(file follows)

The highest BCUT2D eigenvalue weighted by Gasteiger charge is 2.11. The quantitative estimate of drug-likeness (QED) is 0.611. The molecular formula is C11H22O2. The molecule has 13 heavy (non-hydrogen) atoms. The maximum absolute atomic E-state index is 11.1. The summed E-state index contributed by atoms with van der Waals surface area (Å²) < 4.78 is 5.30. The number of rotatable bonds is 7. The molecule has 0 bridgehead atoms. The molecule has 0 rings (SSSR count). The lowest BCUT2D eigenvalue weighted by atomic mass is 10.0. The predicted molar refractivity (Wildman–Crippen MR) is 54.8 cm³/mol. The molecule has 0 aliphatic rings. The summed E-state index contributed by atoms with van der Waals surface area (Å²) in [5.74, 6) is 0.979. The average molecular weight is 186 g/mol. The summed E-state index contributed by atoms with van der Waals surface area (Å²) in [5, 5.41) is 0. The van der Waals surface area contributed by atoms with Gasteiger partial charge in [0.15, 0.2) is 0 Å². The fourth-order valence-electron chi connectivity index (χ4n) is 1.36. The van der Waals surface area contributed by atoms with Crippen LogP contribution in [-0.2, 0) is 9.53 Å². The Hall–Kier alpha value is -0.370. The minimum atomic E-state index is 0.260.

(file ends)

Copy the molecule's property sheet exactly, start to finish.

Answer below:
The highest BCUT2D eigenvalue weighted by Gasteiger charge is 2.11. The quantitative estimate of drug-likeness (QED) is 0.611. The molecular formula is C11H22O2. The molecule has 13 heavy (non-hydrogen) atoms. The maximum absolute atomic E-state index is 11.1. The summed E-state index contributed by atoms with van der Waals surface area (Å²) < 4.78 is 5.30. The number of rotatable bonds is 7. The molecule has 0 bridgehead atoms. The molecule has 0 rings (SSSR count). The lowest BCUT2D eigenvalue weighted by atomic mass is 10.0. The predicted molar refractivity (Wildman–Crippen MR) is 54.8 cm³/mol. The molecule has 0 aliphatic rings. The summed E-state index contributed by atoms with van der Waals surface area (Å²) in [5.74, 6) is 0.979. The average molecular weight is 186 g/mol. The summed E-state index contributed by atoms with van der Waals surface area (Å²) in [5, 5.41) is 0. The van der Waals surface area contributed by atoms with Gasteiger partial charge in [0.15, 0.2) is 0 Å². The fourth-order valence-electron chi connectivity index (χ4n) is 1.36. The van der Waals surface area contributed by atoms with Crippen LogP contribution in [-0.2, 0) is 9.53 Å². The Hall–Kier alpha value is -0.370. The minimum atomic E-state index is 0.260.